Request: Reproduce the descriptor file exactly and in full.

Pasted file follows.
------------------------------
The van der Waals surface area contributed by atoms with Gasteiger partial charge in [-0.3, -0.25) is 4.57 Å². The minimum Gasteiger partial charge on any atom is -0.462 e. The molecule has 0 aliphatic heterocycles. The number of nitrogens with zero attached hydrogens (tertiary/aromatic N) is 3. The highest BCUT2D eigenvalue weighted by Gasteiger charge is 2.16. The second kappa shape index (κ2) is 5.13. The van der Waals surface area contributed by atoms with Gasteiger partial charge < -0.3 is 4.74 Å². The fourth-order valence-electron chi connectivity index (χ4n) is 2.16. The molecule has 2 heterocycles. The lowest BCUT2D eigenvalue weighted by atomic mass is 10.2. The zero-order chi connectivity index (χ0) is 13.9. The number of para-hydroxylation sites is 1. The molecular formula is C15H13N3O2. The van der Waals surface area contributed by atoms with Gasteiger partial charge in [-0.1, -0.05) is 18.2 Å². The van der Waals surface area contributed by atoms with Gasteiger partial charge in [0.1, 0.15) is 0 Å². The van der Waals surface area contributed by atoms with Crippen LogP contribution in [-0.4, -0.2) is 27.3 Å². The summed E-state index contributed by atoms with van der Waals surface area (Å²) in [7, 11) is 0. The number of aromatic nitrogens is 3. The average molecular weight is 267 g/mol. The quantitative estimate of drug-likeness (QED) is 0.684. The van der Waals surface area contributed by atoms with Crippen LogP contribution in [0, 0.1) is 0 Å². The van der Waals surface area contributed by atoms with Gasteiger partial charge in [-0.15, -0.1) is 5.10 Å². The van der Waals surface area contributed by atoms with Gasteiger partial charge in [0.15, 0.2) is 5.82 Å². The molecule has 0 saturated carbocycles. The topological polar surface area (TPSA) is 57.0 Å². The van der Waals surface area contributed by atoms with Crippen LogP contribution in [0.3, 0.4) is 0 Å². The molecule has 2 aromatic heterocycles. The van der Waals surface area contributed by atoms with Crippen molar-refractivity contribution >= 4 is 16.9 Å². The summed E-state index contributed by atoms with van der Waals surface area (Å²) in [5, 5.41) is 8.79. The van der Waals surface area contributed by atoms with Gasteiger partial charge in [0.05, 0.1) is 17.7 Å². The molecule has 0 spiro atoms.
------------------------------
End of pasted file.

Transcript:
The van der Waals surface area contributed by atoms with Gasteiger partial charge in [-0.3, -0.25) is 4.57 Å². The minimum Gasteiger partial charge on any atom is -0.462 e. The molecule has 0 aliphatic heterocycles. The number of nitrogens with zero attached hydrogens (tertiary/aromatic N) is 3. The highest BCUT2D eigenvalue weighted by Gasteiger charge is 2.16. The second kappa shape index (κ2) is 5.13. The van der Waals surface area contributed by atoms with Gasteiger partial charge < -0.3 is 4.74 Å². The fourth-order valence-electron chi connectivity index (χ4n) is 2.16. The molecule has 2 heterocycles. The lowest BCUT2D eigenvalue weighted by atomic mass is 10.2. The zero-order chi connectivity index (χ0) is 13.9. The number of para-hydroxylation sites is 1. The molecular formula is C15H13N3O2. The van der Waals surface area contributed by atoms with Gasteiger partial charge in [-0.1, -0.05) is 18.2 Å². The van der Waals surface area contributed by atoms with Gasteiger partial charge in [0.1, 0.15) is 0 Å². The van der Waals surface area contributed by atoms with Crippen LogP contribution in [-0.4, -0.2) is 27.3 Å². The summed E-state index contributed by atoms with van der Waals surface area (Å²) in [7, 11) is 0. The number of aromatic nitrogens is 3. The average molecular weight is 267 g/mol. The quantitative estimate of drug-likeness (QED) is 0.684. The van der Waals surface area contributed by atoms with Crippen LogP contribution in [0, 0.1) is 0 Å². The van der Waals surface area contributed by atoms with Gasteiger partial charge in [-0.15, -0.1) is 5.10 Å². The van der Waals surface area contributed by atoms with Gasteiger partial charge in [0.15, 0.2) is 5.82 Å². The molecule has 0 saturated carbocycles. The topological polar surface area (TPSA) is 57.0 Å². The van der Waals surface area contributed by atoms with Crippen LogP contribution in [0.3, 0.4) is 0 Å². The molecule has 2 aromatic heterocycles. The van der Waals surface area contributed by atoms with Crippen molar-refractivity contribution >= 4 is 16.9 Å². The summed E-state index contributed by atoms with van der Waals surface area (Å²) in [5, 5.41) is 8.79. The van der Waals surface area contributed by atoms with Gasteiger partial charge in [0.05, 0.1) is 17.7 Å². The molecule has 0 spiro atoms.